Postdoctoral researcher in computational developmental biology
Harvard Medical School, MIT CSAIL
60 Minutes NZ story describing Singularity University, hosted at NASA Ames. ( http://singularityu.org/ )
Uploaded with permission of the producer, Chris Wilks.
The Flow Programming Language
? – present
I'm designing an entirely new type of programming language that solves the multicore dilemma, which is the problem caused by the fact that individual processor core speeds are plateauing and Moore's Law is continuing in the exponential growth in the number of cores per processor, while at the same time software technology is not keeping up. What few people realize is that the multicore dilemma doesn't merely indicate that we are entering an era of slower software, but it indicates that we're headed for a massive train-wreck of significantly buggier software, because humans are notoriously bad at designing complex code to make use of more than one processor core. I have discovered a fundamentally new way of building a programming language so that the language compiler can optimally and safely find the way to split up a program into pieces that can be safely run in parallel across multiple cores, recombining the results at the end. This specific mechanism I propose is the first truly scalable and sustainable solution to the multicore dilemma.
Project Website »
Designing a new type of flying car
02/01/2010 – present
I'm designing a new type of flying car that is significantly safer and more maneuverable than most quadrocopter designs due to the rotors all being mounted on gimbals.
Luke Hutchison is a computer scientist and computational biologist from New Zealand who is searching for the genomic encoding of the structure of an organism. Luke Hutchison grew up programming computers, winning first place in the national ACM university-level computer programming competition with two high school friends before being disqualified for not being a university team. Luke went on to complete B.Sc. and B.Sc.(Hons) and M.S. degrees in computer science, and then completed a PhD in computer science at MIT while conducting research with Harvard Medical School. During the summers while at MIT, Luke interned at Google, studied intensive Chinese in Beijing, and worked to find interdisciplinary solutions to global grand challenges at Singularity University ( http://singularityu.org ). Luke speaks English, French, Korean and Chinese, and has traveled numerous times to China and North Korea to study human rights and freedom of information issues. Luke spends a lot of time thinking about the Goldbach Conjecture, how 3 billion base pairs of DNA in your genome turn into 100 trillion cells in your body, and how to build flying cars. Luke received a TED Fellowship in 2011.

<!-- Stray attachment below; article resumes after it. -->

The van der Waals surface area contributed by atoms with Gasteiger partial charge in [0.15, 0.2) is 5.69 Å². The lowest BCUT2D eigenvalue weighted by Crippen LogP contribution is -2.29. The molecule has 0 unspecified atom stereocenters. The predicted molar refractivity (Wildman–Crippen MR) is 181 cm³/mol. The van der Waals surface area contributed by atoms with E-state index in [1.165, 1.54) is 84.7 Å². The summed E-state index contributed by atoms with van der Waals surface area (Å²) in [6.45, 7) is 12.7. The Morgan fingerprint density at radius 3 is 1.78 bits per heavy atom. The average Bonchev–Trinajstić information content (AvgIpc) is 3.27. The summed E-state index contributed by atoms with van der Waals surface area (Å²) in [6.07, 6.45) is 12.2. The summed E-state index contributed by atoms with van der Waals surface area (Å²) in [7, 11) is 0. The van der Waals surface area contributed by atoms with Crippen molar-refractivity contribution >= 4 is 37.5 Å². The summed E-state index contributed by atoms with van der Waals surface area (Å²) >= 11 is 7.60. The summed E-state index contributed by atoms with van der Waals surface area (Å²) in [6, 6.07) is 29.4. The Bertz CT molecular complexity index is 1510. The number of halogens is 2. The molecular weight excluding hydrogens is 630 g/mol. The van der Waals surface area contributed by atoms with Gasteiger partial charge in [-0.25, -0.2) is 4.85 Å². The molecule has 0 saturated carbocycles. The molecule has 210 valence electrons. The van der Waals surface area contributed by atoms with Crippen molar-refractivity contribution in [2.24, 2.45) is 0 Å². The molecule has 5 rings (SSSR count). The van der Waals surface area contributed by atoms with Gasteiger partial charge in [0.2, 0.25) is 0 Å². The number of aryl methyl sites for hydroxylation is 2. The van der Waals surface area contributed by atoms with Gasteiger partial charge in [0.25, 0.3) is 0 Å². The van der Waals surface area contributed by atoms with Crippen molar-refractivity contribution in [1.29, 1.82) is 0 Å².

I *love* Thai and Korean food. However, watching the movie "Forks Over Knives", along with meeting Dr. Esselstyn at TEDxCambridge, made me seriously rethink what I eat...
A funny story about me:
Not long ago I had the exhilarating privilege of performing a piano piece in front of a packed audience at the historic Seully Hall of the Boston Conservatory. The piece went well and the audience was very gracious in their applause. I should probably stop retelling the anecdote there, but the reality is I decided when I turned 30 that I was never too old to learn anything, and I should take up piano lessons. Two weeks after my first lesson, my piano teacher insisted that I perform with all her far more advanced students in the recital at the Conservatory. To perform a beginner piece at such a prestigious venue in front of such a large audience with only two weeks' training, and to do so alongside talented students, some of whom played at concert pianist level, was a truly humbling experience!